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The top of the magazine ownership pyramid remained unchanged in 2004. Time Warner, Advance and Hearst, held onto the top three slots. They own most of the biggest mainstream titles, with Time Warner remaining the largest of the big publishers by far.1

After those three, however, there was movement. Meredith Corporation climbed from No. 6 in revenues to No. 4 and could climb higher in the 2005 rankings after buying some of the better-known women’s titles on the magazine rack, including “Parents,” “Child,” “Fitness” and “Family Circle” from Gruner + Jahr as well as “Ser Padres.”2

Gruner + Jahr, the newspaper and magazine publishing arm of the German media company Bertelsmann, looks to be moving out of the American magazine business. The former seventh-largest magazine owner is no longer in the top 25. And in 2005 (not reflected in the figures above) Gruner + Jahr went further. The company sold Fast Company and Inc. for $35 million. It had bought the two titles for $550 million five years before, at the height of the tech boom on Wall Street.3 The loss was just another sign of the declining economic fortunes of business titles, some of which simply folded when the market nosedived in 2001.

Among the rest of the top magazine companies, Primedia, once the fourth-largest, was bumped down to fifth. Reader’s Digest, formerly fifth, fell to sixth, and so on.4

For those biggest publishers 2004 was a good year. Revenues at Time Warner and Hearst rose 8%, those at Advance Publications 10%. The rest of the top 10 companies had more mixed 2004 revenues — four were up and three were slightly down.5

Along with Gruner + Jahr’s exodus, news reports in 2005 about Primedia showed a hard year (though that is not reflected in the chart above, which is based on 2004 figures). Its stock price plunged in 2005 when the company announced plans to spin off some of its assets.6 Do the decisions of Gruner + Jahr and Primedia suggest something about the future of the industry? That it may be becoming an industry only for the biggest of the big companies, or only for the biggest and much smaller companies? One test may come in the next few years if the gap between the largest three or four companies and the rest of the list grows.

For the first two years of this report we noted that the magazine industry had stood out from other media in that the biggest of the big media companies had mostly ignored the sector. As of 2004, that was still true. Of the top 10 media companies over all, only Time Warner had invested seriously in the business, and that investment can be linked to its history. Time Inc. was started in 1923 as a magazine company, and much later expanded into cable with HBO. Even so, magazines have a much smaller role at Time Warner today than they once did, accounting for only 12% of the company’s media revenue. And other media heavyweights such as Viacom and News Corp. don’t even come close to making the top 25 magazine companies by revenue.7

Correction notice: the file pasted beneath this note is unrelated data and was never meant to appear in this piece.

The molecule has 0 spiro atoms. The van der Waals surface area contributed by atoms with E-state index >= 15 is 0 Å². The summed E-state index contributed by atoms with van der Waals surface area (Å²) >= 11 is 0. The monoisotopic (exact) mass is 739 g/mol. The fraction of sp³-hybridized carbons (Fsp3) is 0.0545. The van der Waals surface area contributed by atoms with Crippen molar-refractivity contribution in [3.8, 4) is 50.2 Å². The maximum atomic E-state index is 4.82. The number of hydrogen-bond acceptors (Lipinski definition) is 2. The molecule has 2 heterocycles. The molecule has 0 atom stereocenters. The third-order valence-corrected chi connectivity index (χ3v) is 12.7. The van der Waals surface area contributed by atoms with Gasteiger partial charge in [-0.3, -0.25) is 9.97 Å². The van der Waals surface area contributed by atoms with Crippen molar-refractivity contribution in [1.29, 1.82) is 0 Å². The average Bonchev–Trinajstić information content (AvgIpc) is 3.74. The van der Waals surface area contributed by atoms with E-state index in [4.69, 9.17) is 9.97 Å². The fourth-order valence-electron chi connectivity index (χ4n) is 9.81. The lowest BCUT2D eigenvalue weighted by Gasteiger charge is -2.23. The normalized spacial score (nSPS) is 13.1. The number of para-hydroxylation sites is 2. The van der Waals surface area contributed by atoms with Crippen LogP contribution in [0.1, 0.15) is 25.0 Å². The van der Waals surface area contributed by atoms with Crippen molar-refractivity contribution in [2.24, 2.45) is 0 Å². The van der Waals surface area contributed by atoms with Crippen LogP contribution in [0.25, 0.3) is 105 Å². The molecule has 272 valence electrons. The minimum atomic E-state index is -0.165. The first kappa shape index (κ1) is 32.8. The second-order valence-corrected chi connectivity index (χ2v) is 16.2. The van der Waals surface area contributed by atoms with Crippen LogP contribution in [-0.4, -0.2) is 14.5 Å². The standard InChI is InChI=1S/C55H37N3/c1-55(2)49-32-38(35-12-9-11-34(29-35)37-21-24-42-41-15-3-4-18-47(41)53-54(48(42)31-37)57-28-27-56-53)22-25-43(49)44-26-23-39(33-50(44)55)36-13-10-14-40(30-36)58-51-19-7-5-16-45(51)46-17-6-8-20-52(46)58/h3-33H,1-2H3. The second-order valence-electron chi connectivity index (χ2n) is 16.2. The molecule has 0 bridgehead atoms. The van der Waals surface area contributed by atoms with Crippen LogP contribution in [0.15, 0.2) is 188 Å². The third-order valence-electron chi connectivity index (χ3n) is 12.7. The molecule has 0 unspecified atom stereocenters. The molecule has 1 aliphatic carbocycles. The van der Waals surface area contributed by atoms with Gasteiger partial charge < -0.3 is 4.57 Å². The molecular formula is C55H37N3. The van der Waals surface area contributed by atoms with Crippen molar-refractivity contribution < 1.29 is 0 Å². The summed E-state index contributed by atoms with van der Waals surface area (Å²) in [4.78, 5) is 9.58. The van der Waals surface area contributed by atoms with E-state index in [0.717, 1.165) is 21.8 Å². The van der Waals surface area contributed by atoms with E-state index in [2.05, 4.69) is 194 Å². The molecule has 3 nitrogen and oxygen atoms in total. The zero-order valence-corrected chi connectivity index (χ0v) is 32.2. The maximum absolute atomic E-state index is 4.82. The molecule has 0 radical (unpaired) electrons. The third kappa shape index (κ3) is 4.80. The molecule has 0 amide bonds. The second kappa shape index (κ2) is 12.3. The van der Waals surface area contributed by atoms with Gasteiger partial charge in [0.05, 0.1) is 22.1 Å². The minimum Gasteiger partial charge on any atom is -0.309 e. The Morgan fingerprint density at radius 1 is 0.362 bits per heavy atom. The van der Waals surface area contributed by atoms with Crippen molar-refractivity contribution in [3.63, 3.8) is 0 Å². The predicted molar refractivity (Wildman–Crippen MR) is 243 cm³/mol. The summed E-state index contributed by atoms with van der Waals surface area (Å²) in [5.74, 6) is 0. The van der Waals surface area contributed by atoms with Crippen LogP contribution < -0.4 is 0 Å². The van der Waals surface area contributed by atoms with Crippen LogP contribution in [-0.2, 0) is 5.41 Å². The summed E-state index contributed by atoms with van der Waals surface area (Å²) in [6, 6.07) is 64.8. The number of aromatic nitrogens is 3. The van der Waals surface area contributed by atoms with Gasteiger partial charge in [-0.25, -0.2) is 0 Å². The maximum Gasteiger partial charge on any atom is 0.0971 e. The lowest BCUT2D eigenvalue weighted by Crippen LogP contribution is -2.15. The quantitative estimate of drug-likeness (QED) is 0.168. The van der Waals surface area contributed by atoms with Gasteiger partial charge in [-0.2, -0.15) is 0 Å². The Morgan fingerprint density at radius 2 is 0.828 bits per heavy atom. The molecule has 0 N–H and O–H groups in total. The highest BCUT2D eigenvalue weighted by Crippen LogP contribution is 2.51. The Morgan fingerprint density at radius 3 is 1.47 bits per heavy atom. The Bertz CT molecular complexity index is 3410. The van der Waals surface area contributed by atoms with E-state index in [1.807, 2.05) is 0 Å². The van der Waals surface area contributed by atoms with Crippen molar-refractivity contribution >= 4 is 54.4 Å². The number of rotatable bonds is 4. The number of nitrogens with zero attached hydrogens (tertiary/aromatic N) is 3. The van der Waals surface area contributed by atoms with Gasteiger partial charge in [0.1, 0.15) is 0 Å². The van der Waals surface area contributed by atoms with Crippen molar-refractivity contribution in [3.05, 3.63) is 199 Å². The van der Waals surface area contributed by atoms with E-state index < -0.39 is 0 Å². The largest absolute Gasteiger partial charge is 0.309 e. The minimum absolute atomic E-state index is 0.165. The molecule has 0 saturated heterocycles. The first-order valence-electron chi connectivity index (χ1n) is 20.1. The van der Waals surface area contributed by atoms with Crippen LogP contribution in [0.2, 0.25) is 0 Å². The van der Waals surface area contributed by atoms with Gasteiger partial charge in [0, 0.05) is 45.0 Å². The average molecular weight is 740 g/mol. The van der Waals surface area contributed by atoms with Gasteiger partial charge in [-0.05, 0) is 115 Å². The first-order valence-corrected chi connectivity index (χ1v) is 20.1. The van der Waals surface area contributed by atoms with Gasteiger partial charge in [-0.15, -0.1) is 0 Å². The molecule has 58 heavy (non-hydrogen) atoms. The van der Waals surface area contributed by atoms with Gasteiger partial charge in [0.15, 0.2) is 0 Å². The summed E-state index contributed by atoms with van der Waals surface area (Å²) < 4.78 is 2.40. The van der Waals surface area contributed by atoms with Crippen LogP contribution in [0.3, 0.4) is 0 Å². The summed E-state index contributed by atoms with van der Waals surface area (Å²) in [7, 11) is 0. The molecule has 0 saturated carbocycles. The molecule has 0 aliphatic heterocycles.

Of course, that also means Time Inc. is one of the hardest hit of the magazine companies when times are bad, as became clear with the company’s layoff of more than 100 employees in December of 2005.8 More layoffs are expected as the industry struggles.

Ownership of News Magazines

Other than Time Warner the biggest magazine companies have shied away from news titles for years, in good economic times or bad. That reluctance was particularly apparent this past year when Condé Nast, looking to expand its number of titles, chose the slumping business magazine market over news.

What is new now is that some of the smaller owners have made a push into the arena.

Case and point is “The Week” owned by Dennis Publishing, the 18th largest company, according to Ad Age Magazine.9 Dennis, owned by the Briton Felix Dennis, is in many ways an odd entry into the news magazine world. Other than “The Week”, Dennis is primarily known for its “lad” titles — Maxim and Stuff, whose main selling point is pictures of starlets in bikinis. And it may be the size of the company and its lack of history in the news arena that led it to experiment as it has. Some may like The Week’s “print blog” approach to news and some may not. Some may think it is only an attempt to do news on the cheap, but it is a different approach that other larger companies probably wouldn’t have tried.

Meanwhile, David Bradley is reportedly still weighing the possibility of launching another news weekly and in the meantime has taken steps toward reworking and consolidating his titles. Bradley moved the Atlantic from Boston to Washington , with some staff coming along and some not, freeing him to remake the magazine. Bradley also may have put another piece into place this year for a new title — luring he Economist’s deputy editor, Clive Crook, to Atlantic Media where he serves as Bradley’s senior editorial adviser. Since rumors about a Bradley-backed news weekly began, the Economist has been cited as the likely model. In a memo announcing Crook’s hiring Bradley told the Atlantic staff that Crook would “help think through and execute our larger editorial ambitions: creating a great journalism destination, recruiting and advancing exceptional talent, thinking through new publications, vetting the possibilities for acquisition.”10